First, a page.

Employee Involvement And Empowerment Introduction HR Management

In recent years there has been an enormous growth in the popularity of various employee involvement (EI) schemes under the umbrella of empowerment. In the light of these developments this chapter could equally have been called ‘Empowerment’ but, like TQM and quality circles before it, there is no way of telling whether this is a stepping stone on the way to another EI fad or a permanent fixture as a generic term that will supersede EI, just as EI superseded the term ‘participation’, and ‘participation’ superseded the term ‘industrial democracy’. A starting point in answering this will be to differentiate the terms.

  • Employee involvement or empowerment?

Employee involvement is a term that has a history, and as Foy (1994: xvii) points out, ‘empowering people is as important today as involving them in the 1980s and getting them to participate in the 1970s’. But as Lashley (1997) comments: It is important to consider not only the economic and industrial context, but also the social and political context and, as Foy suggests, the historical context.

In differentiating EI from empowerment it is clear that EI initiatives are support mechanisms for other managerial strategies such as TQM, business process re-engineering, high-performance work systems and the learning organisation. Empowerment is an initiative in its own right, which can be all-pervasive in organisational terms. In addition, both EI and empowerment can be seen to be managerially inspired, with circumscribed powers given to employees.

They have also been strongly associated with the introduction of HRM strategies. Participation and, to a greater degree, industrial democracy allow greater autonomy to employees and their representatives, such as trade unions, who decide their own policies in reaction to organisational changes and managerial policy. A generic term is required for all forms of participation and most contemporary writers use the term employee involvement (EI). To differentiate the generic term EI from employee involvement associated with HRM schemes, the latter will be labelled HRM EI in this chapter.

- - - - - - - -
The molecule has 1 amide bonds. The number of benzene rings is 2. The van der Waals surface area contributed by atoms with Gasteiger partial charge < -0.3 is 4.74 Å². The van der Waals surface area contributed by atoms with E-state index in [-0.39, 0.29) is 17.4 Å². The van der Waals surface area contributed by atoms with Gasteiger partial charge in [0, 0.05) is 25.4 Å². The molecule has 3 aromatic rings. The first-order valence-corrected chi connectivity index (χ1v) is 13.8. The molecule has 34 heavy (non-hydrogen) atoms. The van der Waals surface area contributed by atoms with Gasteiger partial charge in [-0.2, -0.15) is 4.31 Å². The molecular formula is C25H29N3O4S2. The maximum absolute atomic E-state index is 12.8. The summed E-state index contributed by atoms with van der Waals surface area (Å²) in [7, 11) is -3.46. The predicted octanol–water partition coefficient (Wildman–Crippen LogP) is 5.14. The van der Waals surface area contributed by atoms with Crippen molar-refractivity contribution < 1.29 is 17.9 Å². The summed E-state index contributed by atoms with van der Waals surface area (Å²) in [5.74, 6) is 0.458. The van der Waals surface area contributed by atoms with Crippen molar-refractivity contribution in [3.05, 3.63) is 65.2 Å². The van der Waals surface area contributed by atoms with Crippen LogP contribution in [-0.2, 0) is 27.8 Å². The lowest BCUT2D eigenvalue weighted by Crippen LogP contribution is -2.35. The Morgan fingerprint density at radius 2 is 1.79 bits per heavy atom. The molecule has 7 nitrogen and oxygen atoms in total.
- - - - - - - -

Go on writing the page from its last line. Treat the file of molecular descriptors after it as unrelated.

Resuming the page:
• Human resource management and employee involvement

As we have already noted, employee involvement is not a new concept. It has a rich and varied history, but in recent years many managerial initiatives have sprung up in its name. The best known of these have been quality circles, team-briefing, teamworking and empowerment, which are often connected with organisational culture change schemes such as total quality management, customer service initiatives, business process re-engineering, and the learning organisation.

This is the type of employee involvement that we have called HRM EI. It is likely to be part of an overall culture change, which may involve delayering, the creation of flatter organisational structures, and improvements in communication. Nevertheless, the language surrounding these initiatives has generated debates that are central to HRM. To involve employees is to gain their commitment to the organisational goals, and this has often been couched in terms of empowering employees to take responsibility for their roles and function within the organisation.

This resonant rhetoric has been used freely within the more popular managerial literature, often without thought or knowledge of how it translates into day-to-day situations, but in recent years studies have begun to examine these issues more closely. This chapter will attempt to answer some of these questions. The first part deals with the concept of employee involvement, and the second part examines more closely the concept of empowerment.

Such statements reveal little of the environmental, economic and industrial circumstances which have led to differences in focus and terminology. Nor do they consider the continuity of concerns which they reveal about employing organisations.


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